Photo-induced toxicity in early life stage fiddler crab (Uca longisignalis) following exposure to Deepwater Horizon oil
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The 2010 explosion of the Deepwater Horizon (DWH) oil rig led to the release of millions of barrels of oil in the Gulf of Mexico. Oil in aquatic ecosystems exerts toxicity through multiple mechanisms, including photo-induced toxicity following co-exposure with UV radiation. The timing and location of the spill coincided with both fiddler crab reproduction and peak yearly UV intensities, putting early life stage fiddler crabs at risk of injury due to photo-induced toxicity. The present study assessed sensitivity of fiddler crab larvae to photo-induced toxicity during co-exposure to a range of environmentally relevant dilutions of high-energy water accommodated fractions of DWH oil, and either <10, 50, or 100% ambient sunlight, achieved with filters that allowed for variable UV penetration. Solar exposures (duration: 7-h per day) were conducted for two consecutive days, with a dark recovery period (duration: 17-h) in between. Survival was significantly decreased in treatments the presence of >10% UV and relatively low concentrations of oil. Results of the present study indicate fiddler crab larvae are sensitive to photo-induced toxicity in the presence of DWH oil. These results are of concern, as fiddler crabs play an important role as ecosystem engineers, modulating sediment biogeochemical processes via burrowing action. Furthermore, they occupy an important place in the food web in the Gulf of Mexico.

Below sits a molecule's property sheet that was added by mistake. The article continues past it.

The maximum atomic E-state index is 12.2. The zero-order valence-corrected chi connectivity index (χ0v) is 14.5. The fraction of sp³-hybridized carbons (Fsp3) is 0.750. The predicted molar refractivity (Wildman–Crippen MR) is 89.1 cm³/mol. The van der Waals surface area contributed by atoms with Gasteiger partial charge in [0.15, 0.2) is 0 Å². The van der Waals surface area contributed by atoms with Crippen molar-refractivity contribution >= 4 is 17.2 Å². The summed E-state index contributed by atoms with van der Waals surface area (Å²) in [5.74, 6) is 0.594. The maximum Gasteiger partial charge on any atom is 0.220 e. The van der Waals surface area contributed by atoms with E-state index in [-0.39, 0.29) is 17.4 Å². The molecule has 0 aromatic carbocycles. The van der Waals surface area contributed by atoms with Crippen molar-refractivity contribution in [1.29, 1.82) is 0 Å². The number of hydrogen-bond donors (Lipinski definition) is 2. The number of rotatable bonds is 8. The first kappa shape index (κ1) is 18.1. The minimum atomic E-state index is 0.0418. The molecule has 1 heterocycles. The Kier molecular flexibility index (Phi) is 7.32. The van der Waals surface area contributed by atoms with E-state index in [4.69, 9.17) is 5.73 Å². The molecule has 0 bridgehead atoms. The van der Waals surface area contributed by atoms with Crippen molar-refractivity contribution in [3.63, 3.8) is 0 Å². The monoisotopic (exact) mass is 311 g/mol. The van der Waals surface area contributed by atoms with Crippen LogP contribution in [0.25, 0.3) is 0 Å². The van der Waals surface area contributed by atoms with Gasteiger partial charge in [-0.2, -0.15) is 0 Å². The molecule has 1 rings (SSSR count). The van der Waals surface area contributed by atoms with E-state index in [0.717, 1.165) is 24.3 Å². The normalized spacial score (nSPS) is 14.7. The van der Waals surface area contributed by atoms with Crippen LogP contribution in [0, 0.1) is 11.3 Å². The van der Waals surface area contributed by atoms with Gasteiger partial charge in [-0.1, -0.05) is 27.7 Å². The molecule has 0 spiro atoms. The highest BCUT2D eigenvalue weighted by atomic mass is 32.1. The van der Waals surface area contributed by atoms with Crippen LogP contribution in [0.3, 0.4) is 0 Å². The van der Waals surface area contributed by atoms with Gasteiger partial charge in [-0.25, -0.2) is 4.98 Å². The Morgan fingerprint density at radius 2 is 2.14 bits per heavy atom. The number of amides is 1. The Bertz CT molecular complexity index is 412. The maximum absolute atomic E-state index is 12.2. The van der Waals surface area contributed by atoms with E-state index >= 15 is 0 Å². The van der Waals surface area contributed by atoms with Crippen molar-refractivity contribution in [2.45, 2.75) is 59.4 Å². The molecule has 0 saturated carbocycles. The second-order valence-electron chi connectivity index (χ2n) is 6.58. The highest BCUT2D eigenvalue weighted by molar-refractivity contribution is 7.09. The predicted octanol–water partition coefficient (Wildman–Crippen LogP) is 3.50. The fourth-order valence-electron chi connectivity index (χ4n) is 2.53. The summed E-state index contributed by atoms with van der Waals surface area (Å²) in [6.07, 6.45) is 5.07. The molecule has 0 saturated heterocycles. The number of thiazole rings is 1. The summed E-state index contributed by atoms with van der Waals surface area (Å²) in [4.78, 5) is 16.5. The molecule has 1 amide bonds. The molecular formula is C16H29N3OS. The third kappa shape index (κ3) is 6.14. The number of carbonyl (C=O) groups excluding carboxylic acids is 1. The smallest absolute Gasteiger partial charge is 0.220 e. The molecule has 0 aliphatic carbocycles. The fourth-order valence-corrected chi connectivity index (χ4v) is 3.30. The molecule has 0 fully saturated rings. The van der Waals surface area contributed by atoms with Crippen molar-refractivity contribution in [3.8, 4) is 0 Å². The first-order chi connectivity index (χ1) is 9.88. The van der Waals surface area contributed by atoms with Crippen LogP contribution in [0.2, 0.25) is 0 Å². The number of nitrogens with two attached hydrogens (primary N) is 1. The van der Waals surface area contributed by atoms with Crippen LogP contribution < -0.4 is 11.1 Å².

KeywordsPolycyclic aromatic hydrocarbon Fiddler crab Deepwater Horizon Photo-induced toxicity
This study was conducted within the Deepwater Horizon Natural Resource Damage Assessment (NRDA) investigation, which was cooperatively conducted by NOAA and other Federal and State Trustees. The scientific results and conclusion of this publication are those of the authors and do not necessarily represent the view of NOAA or any other natural resource Trustee for the BP/Deepwater Horizon NRDA.
Compliance with ethical standards
Conflict of interest
The authors declare that they have no conflict of interest.
All applicable international, national, and/or institutional guidelines for the care and use of animals were followed.
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